Since our wedding day, we’ve gone from being newlyweds to dog owners, homeowners and now parents.  It may seem  surprising that in a time as short as four years, we’ve been able to build an entire life together, and a fantastic one at that, but it’s not surprising to me.  I knew Danielle was perfect for me when I proposed, I affirmed it at our wedding ceremony, and it’s been evident every day since.

Happy Anniversary, Danielle.  If four years feels like a short amount of time, it’s only because we’re so looking forward to all the wonderful years that lie ahead.

Here’s hoping the sun peeks out to shine on us today like it did that gorgeous day we were married.  If it doesn’t, I couldn’t care less; we have more than enough sunshine in our lives anyways.

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I was not raised in what you might call a ‘seafood household’.  Every once in a while, we would have Highliner fish sticks, but growing up, we had a standard menu of beef, chicken and pork.  That’s not to say our dinners were bland, far from it, we just stuck to eating meat that had lived on land.  Neither of my parents were raised with fish in their diets, so that’s how we lived too.

Fortunately for me, our close family friend (whose son was my childhood best friend, and so I spent a lot of time at his house) is a proud Cape Breton native, and he cooked fresh fish often.  My parents were pretty surprised to learn that I loved the taste of fish (the fishier the better) from a young age, but I was also being served VERY fresh and well-prepared seafood.

On our way home from my parents on the weekend, we stopped off at Red Lobster in Peterborough, and it was my first (and last) time eating there.  I’ll start by saying the biscuits were delectable, but that’s about it.  What the seafood lacked in freshness, the fine folks at RL attempted to cover up with deep frying, garlic butter and salt.  You couldn’t even taste the fish.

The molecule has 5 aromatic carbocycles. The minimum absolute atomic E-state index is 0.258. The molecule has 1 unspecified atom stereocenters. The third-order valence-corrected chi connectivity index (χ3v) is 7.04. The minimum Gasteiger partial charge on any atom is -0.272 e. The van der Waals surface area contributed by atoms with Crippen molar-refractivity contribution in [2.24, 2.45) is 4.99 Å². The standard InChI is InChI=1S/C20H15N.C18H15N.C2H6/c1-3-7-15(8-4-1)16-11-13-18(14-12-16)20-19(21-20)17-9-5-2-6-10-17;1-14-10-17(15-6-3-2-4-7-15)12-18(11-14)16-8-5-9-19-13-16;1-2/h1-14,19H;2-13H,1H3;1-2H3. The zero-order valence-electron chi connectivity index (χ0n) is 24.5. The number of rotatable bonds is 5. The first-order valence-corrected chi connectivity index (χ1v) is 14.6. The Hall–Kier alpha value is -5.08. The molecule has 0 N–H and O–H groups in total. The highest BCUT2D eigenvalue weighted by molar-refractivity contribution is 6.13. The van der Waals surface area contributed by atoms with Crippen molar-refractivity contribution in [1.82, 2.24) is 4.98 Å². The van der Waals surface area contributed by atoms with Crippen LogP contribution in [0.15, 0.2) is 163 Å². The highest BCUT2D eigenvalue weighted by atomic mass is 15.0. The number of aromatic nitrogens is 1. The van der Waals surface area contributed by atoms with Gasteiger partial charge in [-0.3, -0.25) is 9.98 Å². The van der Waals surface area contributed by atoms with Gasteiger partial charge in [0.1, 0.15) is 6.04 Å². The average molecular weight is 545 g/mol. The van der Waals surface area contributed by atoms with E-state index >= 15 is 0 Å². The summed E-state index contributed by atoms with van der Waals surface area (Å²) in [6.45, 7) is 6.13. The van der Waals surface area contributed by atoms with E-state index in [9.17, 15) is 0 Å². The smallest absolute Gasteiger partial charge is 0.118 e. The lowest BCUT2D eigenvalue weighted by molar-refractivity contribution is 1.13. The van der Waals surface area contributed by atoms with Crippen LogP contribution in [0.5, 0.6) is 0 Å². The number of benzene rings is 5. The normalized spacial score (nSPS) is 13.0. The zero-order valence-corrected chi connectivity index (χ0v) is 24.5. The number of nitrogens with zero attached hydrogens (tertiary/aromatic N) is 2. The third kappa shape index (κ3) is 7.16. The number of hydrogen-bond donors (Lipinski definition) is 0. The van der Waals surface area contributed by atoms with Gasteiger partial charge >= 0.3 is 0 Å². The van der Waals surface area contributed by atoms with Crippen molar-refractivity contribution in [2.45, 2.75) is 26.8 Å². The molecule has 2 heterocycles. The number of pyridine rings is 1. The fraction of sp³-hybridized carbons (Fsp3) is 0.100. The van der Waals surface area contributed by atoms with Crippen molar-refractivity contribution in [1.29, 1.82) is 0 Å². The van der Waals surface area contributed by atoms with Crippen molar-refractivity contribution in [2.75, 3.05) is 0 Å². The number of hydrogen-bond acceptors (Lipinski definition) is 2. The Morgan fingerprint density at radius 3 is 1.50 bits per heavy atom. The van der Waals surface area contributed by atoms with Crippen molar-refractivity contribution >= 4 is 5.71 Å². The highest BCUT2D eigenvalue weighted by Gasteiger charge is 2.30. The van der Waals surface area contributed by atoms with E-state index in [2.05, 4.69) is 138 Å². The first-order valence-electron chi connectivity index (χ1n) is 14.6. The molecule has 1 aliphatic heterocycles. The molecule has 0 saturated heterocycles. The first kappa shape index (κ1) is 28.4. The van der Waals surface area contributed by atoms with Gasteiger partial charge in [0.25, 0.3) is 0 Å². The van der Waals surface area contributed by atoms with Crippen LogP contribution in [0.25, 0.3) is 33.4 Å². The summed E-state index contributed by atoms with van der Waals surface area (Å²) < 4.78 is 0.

I’m not sure what was more disappointing; that our meals were bleh, or that I’d broken a 33 and a half year streak of not eating at Red Lobster.

Now, to make up for my transgressions, I’m going to have to splurge on some fresh salmon or shellfish and and eat myself stupid.  I might, however, stop in to Red Lobster for some biscuits to go.

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Life has been moving along at a pretty quick pace lately, so finding time to play ‘catch up’ in here has proven tricky.  Rather than not updating this blog because I can’t find time to post everything that’s happened in the last few months, I’m going to give up on trying to summarize everything and just move forward from today.  I’ll play catch up as time allows, including photos of our ever-growing little boy.

We headed up to the Ottawa Valley this weekend for Thanksgiving weekend and were treated with August weather and beautiful leaves.  Graham was stuck in Toronto, but Grandma (or Great Grandma as she’s now known to me) and Danielle’s sister came over for the weekend, so there were lots of free hands clamouring to hold little Sebastian.

As if I haven’t been tired enough lately, I was rendered nearly unconscious by a massive dose of turkey and trimmings that will take weeks to recover from.  Kudos to mom for putting on such a great spread.

I’ve learned that the days of being able to do long drives with as little stopping as possible are long gone, and I’m going to get to know all the little places to pull over between here and the cottage quite well as our family grows and grows.  Yesterday’s surprise find was the public boat launch on Eels Lake (just south of Bancroft) which was a very pretty place to stop and stretch our legs mid-route.

Now that I’ve resigned myself to not having to do a massive post in here to bring you all up to speed on the happenings in our lives since July 16, posting should be more regular and just as scatterbrained as always.  You’re welcome.